Programmers are a special breed, good programmers especially - our craft is more an art than we like to admit when trying to wrestle it into a Hard Engineering Discipline (tm). It's actually more like mathematics, music or the wizardry Kaylee does in Firefly.
Good programmers have a special feel, a talent that is difficult to explain and even harder to attain.
A few weeks ago @zidarsk8 came rushing to me "Dude! There's this guy! I've been teaching him coding! He's already better than me! Hasn't even heard of a variable before a month ago! It's so frikkin' awesome!"
He made me promise to blog about it. Why is it some people just get it? What's so special about them? Can anybody be taught to program or does it really take a special breed to become even a competent programmer, let alone a good one?
I remember tutoring a high school kid about a year ago. About to fail his programming class (CE high school, we have those), he came running to me. In a month I was to teach him everything I know, or at least enough to pass the class.
Come end of the month and he knew everything about loops, variable assignment, even understood that functions are packets of code that can do stuff. My parting words to his father were "Yeah, he knows everything. Just needs a bit of practice to get it."
I doubt he ever passed the class. Or if he did it was the teacher's mercy ... and that teacher isn't very merciful from what I remember of her in my high school times.But this isn't just because I'm a bad teacher - others came to me after that one kid on his recommendation and I got a "Thank you! I bloody passed! yay!" email from all of them - there are people who simply aren't programmers. Never will be programmers. Not even mediocre ones.
Jeff Atwood wrote about _Separating Programming Sheep from Non-Programming Goats_in 2006 where he mentions a study that claims to have found a test to predict future programming ability.The test is really simple:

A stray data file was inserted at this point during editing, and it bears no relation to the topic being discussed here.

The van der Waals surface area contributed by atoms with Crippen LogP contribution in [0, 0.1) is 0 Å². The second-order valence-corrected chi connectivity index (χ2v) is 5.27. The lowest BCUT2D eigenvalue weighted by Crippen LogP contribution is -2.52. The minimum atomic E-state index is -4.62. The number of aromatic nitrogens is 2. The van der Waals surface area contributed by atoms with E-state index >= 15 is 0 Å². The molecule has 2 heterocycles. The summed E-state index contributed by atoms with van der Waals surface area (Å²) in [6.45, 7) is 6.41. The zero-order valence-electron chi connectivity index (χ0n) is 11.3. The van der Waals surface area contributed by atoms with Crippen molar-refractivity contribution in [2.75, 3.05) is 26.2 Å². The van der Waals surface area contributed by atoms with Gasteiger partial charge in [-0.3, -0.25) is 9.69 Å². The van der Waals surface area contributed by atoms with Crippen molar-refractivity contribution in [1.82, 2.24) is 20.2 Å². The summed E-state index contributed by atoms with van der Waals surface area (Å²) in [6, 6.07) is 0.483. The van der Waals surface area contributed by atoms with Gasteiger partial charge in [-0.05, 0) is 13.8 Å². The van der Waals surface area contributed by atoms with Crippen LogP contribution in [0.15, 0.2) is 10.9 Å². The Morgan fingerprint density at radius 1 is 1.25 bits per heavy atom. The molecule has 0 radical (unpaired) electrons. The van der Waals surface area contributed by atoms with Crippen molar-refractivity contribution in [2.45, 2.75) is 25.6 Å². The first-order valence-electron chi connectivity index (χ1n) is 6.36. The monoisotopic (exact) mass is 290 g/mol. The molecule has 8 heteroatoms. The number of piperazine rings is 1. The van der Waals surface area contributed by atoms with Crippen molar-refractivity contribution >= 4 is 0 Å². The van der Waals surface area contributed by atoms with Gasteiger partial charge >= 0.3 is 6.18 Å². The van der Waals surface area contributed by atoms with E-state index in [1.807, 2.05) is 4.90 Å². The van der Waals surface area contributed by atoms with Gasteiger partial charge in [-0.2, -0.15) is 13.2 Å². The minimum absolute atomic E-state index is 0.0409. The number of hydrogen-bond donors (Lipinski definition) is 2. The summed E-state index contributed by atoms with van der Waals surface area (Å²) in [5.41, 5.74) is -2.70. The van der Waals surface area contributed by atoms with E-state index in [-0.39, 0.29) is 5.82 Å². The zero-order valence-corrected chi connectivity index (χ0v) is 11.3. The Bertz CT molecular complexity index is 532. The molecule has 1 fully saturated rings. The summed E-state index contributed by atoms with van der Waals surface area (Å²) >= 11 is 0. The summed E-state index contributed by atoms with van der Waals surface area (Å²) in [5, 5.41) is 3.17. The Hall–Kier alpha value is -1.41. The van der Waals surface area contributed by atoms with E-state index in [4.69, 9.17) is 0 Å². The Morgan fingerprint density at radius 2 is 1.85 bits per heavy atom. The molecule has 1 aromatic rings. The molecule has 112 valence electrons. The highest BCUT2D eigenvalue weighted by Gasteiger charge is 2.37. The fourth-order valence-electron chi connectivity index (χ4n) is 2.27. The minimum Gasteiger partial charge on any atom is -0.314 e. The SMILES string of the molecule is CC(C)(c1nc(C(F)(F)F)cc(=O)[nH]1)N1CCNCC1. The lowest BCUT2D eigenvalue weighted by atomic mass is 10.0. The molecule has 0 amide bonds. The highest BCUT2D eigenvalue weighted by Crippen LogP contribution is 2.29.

a = 5 b = 20 a = b
What are a and be now?
And some more questions like that. Only 44% of the students formed a consistent mental model of assignment - even a wrong one. The rest failed or didn't answer the questions.
Worse still, after a semester of learning to program, the numbers were the same. Only 44% of the students understood how assignment works.
Some people just dont get it. Apparently.
But I think there's an even simpler test ->
Sometimes when you give an impressionable young mind (anybody deciding to learn to code, age is irrelevant) two tools and a problem, they will use the two tools to create four more tools. Then they will get on the internets and find some more tools ... soon they have twenty tools and what was the problem you wanted me to solve again?
Pure unadulterated passion for programming. When you can be fascinated, even excited, about this stuff without a need to solve a problem. Hell, even if you are solving a problem that you know is a meaningless exercise ... that's where greatness lies.
It doesn't matter what age you started coding at - many studies have shown experience is not a predictor of quality in our world - what matters is that you have a passion for this stuff.
Because if you've got the passion, then you probably have everything else you need as well.
I write articles with real insight into the career and skills of a modern software engineer. "Raw and honest from the heart!" as one reader described them. Fueled by lessons learned over 20 years of building production code for side-projects, small businesses, and hyper growth startups. Both successful and not.
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